AXPONA's Successful Close

AXPONA Chicago 2016 was, by all accounts, a success. JD Events, who stage the show, report that they sold 5934 tickets, a 16% increase over 2015. Correspondingly, 2015's unique-visitor count of 3626 increased by over 400 to 4,092.

On Sunday, the show's experimental Student Day program, which offered a $5 rate for most college students and free admission for students from two partner colleges, drew 137 attendees. This, it should be added, was on a rare day with high temperatures and skies perfect for sunning on the shores of Lake Michigan. Given a choice between the reportedly popular all-female band Catfight (axpona.com/pressrelease_article.asp?id=1492), who performed for students, or sunning in shorts, it's not surprising how many opted for latter. What is not known is if significantly more students would have attended on a cool and cloudy day.

Given how busy we were blogging rooms, neither Herb Reichert nor I paused to snap pictures of entertainment or seminars. Word has it there was some really good stuff, but I'm afraid we missed it. Suffice it to say that this was a complete show, with something for everyone (everyone, that is, except hungry members of the industry and press who discovered, at both the opening reception and the press briefing on Friday morning, that vegetables are somehow considered extraneous to a healthy diet; Paragon Sight & Sound did a much better job on that score at their Friday evening press event).

I'm afraid Herb and I also missed some rooms. There were 111 active exhibits, and a bunch more among the 111 booths and tables in the Marketplace and Ear Gear Expo. I managed to cover 60 of them, but I'm afraid our combined total fell short. Exhibitors whom we missed, and who will be in Munich, are invited to contact me so I can do my best to cover them then.

So what does this have to do with the closing photo above, which shows distributor Michael Vamos of Audio Skies dragging extremely heavy curtains through his GamuT room? Because it illustrates the lengths to which some exhibitors went for good sound in their rooms. Vamos discovered that both the curtains and absorbent walls were impacting bass reproduction. Not everyone shared his experience—I questioned a few other exhibitors about this—but in Michael's case, what mattered is what he heard. So the curtains came down. Literally.

Because Michael was busy re-hanging the curtains, he hadn't yet broken down his system when I entered his room at about 4:15. Therefore I can report that the GamuT RS7 loudspeakers ($39,000/pair), connected to a full array of GamuT electronics and cabling and a Pear Audio Blue Kid Thomas/Cornet 2 table/tonearm combination with external power supply ($9990), produced great, deep, but slightly boxed-in bass. (I suspect the speakers could benefit from bigger quarters.) Was the slam impressive? You betcha. All that exposed glass on those completely exposed windows no doubt contributed to the slightly metallic veneer I heard on top. But that was the case in lots of rooms. All in all, the sound was stellar.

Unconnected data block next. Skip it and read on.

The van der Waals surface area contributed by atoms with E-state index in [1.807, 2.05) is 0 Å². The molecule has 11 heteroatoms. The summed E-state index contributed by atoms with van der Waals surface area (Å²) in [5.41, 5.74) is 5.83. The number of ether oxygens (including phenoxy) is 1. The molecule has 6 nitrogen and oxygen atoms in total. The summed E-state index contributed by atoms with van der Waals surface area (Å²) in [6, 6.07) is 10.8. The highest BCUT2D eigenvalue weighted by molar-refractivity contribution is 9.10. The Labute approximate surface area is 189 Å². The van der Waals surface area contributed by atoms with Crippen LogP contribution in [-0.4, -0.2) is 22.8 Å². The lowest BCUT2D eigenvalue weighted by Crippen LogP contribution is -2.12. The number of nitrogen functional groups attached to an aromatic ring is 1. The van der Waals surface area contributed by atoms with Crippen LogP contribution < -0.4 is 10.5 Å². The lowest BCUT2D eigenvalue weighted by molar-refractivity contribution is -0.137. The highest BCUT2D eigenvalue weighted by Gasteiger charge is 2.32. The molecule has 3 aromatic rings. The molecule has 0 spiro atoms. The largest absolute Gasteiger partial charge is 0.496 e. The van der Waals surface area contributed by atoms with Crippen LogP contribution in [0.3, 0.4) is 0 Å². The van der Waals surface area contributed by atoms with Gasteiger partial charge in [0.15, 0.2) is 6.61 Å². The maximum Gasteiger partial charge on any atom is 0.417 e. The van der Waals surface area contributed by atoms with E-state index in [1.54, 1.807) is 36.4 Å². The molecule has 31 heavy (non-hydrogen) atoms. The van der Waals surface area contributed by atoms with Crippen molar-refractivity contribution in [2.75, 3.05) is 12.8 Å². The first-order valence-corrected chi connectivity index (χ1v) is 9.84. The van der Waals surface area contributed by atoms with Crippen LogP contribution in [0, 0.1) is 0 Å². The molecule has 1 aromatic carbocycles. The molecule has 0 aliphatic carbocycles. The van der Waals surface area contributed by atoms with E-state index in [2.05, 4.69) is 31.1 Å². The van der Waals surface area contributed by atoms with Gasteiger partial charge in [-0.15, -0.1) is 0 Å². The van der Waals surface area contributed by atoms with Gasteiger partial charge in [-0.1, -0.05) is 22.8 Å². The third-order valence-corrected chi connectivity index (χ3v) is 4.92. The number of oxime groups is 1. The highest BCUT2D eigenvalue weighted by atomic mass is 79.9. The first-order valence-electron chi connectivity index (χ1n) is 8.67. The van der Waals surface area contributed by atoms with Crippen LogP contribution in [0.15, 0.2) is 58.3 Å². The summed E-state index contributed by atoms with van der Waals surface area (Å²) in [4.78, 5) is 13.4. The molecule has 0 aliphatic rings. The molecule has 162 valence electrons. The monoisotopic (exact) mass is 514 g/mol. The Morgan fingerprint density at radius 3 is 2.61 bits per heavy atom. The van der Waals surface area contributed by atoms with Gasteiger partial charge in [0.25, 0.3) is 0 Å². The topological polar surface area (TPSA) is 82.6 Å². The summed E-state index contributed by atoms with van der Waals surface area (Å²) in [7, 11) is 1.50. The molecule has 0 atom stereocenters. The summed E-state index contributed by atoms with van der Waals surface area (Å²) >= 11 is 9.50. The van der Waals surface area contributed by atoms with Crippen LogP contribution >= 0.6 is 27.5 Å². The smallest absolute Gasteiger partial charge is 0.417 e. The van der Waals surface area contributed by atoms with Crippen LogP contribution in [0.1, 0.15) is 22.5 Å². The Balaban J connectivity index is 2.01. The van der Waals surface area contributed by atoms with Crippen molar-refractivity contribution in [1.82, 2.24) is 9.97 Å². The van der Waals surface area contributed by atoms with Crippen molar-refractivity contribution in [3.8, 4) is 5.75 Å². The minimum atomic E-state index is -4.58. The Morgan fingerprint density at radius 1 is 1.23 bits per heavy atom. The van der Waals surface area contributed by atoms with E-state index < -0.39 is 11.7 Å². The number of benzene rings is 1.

This was, after all, a hotel, in which people had very limited time to set up and dial-in very complex systems. Some succeeded, a few stumbled badly, and most did the best they could with a compromised situation.

Herb and I both had our favorites among the exhibits. To quote Herb: "At Axpona 2016, the average room-to-room sound quality was higher than any previous show I have attended. I visited about 45 rooms and more than half of them played music in an exciting, enjoyable, or seductive way. My jump-from-the-deck favorites (in no particular order) would be: MSB Technology, Paragon Sight & Sound, Bricasti Design, Border Patrol Audio/Volti Audio, Abyss/Woo Audio, Audio Union, Mr Speakers, High Water Sound, Peachtree, and Joseph Audio. The best of the best, would have to be the Paragon, MSB, and Woo Audio rooms."

Of the few rooms both Herb and I visited, the two favorites of his which are also a Best of Show for me are the Paragon Sight & Sound room with Wilson/et al (see below) and the High Water Sound room with Jeffrey Catalano's unique mix. Vinnie Rossi/Harbeth/Acoustic Signature/Tellurium Q and Hanson AV's Magico/Devialet/Aurender/Iconoclast room were also right up there. For the high-priced spread, in addition to Paragon's Wilson Audio/dCS/Doshi/Transparent/HRS set-up, my votes go to The Voice That Is with Tidal/Bricasti/Aurender/Purist/Stillpoints and more, and the Musical Surroundings/Quintessence Audio room with Sonus Faber/AMG/DS Audio/Aesthetix. Budget and lower-priced standouts included April Music/Aura Note, Spatial/Red Dragon/Lampizator/AntiCables, and Salk/Wells/Lampizator/Danacables. I'm sure I've left someone out, but it's 1:10 AM, and the dogs are preparing to picket our house if I don't get to bed.

Next shows: Munich High End May 5-8 and THE Show Newport Beach (Irvine) the first weekend of June. I hope to see you there.